Once again, Wisconsin enters a season capable of winning a Big Ten championship and playing in a New Year’s Day or better bowl.
The Badgers, who won the Big Ten West Division and defeated Western Michigan in the Cotton Bowl last season, are looking to take it a step further this year by landing a spot in the College Football Playoff.
The good news, for the Badgers, is the schedule is much softer this season. After playing LSU in the opener and enduring a brutal three-game stretch against Michigan, Michigan State and Ohio State last season, the Badgers have a much easier slate with non-conference games against Utah State, Florida Atlantic and BYU.
Wisconsin avoids Ohio State and Michigan State and hosts Michigan, though the easier slate leaves lesser margin for error for its playoff hopes.
New defensive coordinator Jim Leonhard has reason to smile by inheriting the bulk of last season’s top-ranked defense. The Badgers return 27 of the 33 players who lettered for the team, but will miss the leadership and big-play ability of T.J. Watt and Vince Biegel. The Badgers’ defense allowed only 15.6 points per game last season, ranking fourth in the FBS.
Less than two weeks into fall camp, the Badgers suffered a major blow when starting linebacker Jack Cichy tore his ACL in practice. The season-ending injury hurts Wisconsin’s depth, particularly added with some key subtractions in the offseason.
“It’s a big loss for us, but it gives others an opportunity to play,” Wisconsin coach Paul Chryst said.
One of the areas of concern is quarterback. Sophomore Alex Hornibrook is coming off a productive freshman season, but displayed bouts of inconsistency with his accuracy. Freshman Jack Coan had a stellar spring and had not missed a beat in the fall camp, as he will push Hornibrook for playing time if he falters.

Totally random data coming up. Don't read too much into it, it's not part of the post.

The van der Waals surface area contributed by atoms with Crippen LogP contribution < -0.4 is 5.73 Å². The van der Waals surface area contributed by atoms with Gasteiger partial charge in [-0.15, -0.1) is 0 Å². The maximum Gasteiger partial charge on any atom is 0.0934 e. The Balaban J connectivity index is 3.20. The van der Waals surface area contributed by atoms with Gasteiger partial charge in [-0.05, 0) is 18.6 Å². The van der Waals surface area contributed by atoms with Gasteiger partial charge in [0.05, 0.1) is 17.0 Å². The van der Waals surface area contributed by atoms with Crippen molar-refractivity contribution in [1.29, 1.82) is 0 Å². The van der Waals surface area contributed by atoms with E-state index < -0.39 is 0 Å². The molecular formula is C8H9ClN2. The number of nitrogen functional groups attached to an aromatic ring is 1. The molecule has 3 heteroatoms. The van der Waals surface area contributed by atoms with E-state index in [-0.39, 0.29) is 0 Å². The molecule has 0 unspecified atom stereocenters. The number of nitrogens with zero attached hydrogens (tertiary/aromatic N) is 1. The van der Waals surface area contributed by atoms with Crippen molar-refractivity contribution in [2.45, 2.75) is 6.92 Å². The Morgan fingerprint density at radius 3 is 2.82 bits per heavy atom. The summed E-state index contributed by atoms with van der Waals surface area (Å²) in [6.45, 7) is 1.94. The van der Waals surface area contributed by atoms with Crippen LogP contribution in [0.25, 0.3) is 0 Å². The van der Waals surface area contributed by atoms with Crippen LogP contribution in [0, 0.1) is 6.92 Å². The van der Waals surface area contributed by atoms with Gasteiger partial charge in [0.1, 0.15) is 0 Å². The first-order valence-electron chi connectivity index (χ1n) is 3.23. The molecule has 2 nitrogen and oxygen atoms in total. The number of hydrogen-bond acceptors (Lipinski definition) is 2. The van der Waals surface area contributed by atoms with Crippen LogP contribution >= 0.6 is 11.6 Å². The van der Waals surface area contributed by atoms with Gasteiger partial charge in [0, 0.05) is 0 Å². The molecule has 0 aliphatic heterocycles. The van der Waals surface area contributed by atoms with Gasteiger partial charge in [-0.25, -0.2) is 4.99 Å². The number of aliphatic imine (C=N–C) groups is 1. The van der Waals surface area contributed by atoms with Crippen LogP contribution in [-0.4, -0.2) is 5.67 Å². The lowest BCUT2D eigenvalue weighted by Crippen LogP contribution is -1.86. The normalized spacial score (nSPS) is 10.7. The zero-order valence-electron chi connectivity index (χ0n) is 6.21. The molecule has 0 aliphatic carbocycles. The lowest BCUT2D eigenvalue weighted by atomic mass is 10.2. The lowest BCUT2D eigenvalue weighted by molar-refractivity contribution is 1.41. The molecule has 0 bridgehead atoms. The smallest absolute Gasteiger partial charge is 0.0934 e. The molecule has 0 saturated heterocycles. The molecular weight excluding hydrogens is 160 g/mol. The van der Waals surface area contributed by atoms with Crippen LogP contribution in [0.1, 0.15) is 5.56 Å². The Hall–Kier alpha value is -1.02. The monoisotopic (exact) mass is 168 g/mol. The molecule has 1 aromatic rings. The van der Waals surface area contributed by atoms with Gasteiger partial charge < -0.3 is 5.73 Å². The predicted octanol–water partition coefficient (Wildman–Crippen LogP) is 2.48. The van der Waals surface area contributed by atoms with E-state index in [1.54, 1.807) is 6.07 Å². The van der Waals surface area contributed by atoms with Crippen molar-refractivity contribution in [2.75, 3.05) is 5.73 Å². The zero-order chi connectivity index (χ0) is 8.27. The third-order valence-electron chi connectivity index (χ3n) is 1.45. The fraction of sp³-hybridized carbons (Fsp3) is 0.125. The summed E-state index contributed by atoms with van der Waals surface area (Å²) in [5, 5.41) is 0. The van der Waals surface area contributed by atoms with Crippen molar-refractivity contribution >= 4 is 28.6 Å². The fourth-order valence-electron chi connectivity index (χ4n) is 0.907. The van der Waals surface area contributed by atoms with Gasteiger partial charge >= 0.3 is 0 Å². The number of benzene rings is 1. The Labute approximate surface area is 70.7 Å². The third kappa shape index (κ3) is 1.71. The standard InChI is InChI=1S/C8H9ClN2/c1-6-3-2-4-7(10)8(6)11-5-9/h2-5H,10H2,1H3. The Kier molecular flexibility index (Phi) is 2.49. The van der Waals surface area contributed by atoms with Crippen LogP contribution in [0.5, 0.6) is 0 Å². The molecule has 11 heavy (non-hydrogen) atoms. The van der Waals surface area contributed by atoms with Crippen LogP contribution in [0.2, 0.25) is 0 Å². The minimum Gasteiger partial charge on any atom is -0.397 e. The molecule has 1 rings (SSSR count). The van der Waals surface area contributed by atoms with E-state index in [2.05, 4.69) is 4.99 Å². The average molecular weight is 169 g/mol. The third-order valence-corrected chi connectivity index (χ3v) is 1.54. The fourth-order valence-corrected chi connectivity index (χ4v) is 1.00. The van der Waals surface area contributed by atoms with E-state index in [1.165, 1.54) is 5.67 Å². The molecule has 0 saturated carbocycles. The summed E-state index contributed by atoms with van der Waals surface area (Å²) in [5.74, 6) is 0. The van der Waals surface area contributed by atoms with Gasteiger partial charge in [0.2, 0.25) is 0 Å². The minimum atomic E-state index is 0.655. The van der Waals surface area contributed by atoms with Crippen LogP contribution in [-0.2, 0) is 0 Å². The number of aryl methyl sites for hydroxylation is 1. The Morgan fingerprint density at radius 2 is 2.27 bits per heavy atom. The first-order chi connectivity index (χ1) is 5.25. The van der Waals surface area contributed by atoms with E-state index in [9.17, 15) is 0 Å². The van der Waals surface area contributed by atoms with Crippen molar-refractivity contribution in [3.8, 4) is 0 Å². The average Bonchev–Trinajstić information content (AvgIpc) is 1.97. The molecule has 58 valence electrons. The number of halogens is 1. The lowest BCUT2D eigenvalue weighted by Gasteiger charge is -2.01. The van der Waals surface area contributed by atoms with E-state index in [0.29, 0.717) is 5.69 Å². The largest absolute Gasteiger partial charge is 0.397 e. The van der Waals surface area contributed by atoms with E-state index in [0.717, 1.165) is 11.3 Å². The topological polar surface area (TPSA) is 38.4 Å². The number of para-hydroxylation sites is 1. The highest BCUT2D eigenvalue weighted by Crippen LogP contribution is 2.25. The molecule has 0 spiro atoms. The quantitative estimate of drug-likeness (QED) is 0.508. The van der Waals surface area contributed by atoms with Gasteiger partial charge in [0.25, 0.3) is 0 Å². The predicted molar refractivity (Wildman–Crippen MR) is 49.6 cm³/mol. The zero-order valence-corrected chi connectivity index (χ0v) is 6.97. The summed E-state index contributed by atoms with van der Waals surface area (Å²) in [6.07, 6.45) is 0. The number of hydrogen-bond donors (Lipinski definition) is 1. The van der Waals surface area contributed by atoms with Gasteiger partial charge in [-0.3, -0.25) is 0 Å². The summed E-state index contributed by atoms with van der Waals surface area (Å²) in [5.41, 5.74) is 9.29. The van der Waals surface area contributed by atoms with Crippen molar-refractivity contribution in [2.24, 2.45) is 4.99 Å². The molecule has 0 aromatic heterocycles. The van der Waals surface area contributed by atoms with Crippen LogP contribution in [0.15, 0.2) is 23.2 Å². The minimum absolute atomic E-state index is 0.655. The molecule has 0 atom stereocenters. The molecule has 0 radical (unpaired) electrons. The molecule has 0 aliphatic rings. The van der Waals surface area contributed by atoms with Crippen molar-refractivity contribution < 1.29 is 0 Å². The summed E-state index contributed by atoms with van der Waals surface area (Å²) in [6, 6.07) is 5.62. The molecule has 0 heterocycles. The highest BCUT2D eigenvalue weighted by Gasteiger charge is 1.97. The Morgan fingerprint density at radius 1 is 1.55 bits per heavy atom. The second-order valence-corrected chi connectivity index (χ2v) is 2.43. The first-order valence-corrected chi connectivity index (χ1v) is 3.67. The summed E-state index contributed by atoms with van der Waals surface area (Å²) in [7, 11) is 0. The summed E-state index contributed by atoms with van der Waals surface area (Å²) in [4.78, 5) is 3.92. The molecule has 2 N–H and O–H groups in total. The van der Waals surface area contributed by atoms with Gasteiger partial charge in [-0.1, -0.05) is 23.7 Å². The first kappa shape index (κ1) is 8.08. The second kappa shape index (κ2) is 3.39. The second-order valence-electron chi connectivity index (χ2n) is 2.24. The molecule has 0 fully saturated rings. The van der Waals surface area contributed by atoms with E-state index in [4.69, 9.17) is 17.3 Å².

Coming off an 11-3 season, the Badgers will rely on running back Bradrick Shaw to offset the loss of standout Corey Clement. Shaw rushed for 457 yards and five touchdowns last season, while receiver Jazz Peavy and tight end Troy Fumagalli are set to be Hornibrook’s main targets.
Unlike past seasons, the Badgers should roll into conference play. Outside a tough matchup at BYU, the Badgers’ offensive line will have some time to mesh, while Shaw should benefit from the added carries and responsibilities. The defense is strong, though will endure a brief period of adjustment with a new coordinator and the loss of Biegel.
MOST IMPORTANT PLAYER: RB Bradrick Shaw — He averaged 5.2 yards per carry in limited duty last season. With Corey Clement and Dare Ogunbowale gone, the Badgers’ offense will lean on Shaw to ease the pressure off quarterback Alex Hornibrook. The Badgers have always been known as a running team, so the importance of Shaw developing into a go-to back is essential to the offense, in particular with a developing offensive line and the lack of a multitude of weapons at wide receiver.
BREAKOUT STAR: LB T.J. Edwards — Despite leading the team with 89 tackles last season, Edwards has flown under the radar in his career. With linebackers T.J. Watt and Vince Biegel exhausting their eligibility and Jack Cichy, who had 60 tackles last season, suffering a season-ending injury in fall camp, Edwards will take on a bigger role, both in production and leadership. How he adapts to a new defensive coordinator and expanded position will be instrumental in Wisconsin’s success.
NEWCOMER TO WATCH: CB Nick Nelson — The Hawaii transfer has already shown he will be a big-time contributor this fall. The junior is set to take over for four-year starter Sojourn Shelton, and will be helped by his experience working with Leonhard while redshirting last season. Nelson is set to team up with UW cornerback Derrick Tindal, with the pair having the potential to form one of the better tandems in the conference. Nelson also will help out in the punt return department after serving as Hawaii’s punt returner.
The Badgers visit Minnesota on November 25th.
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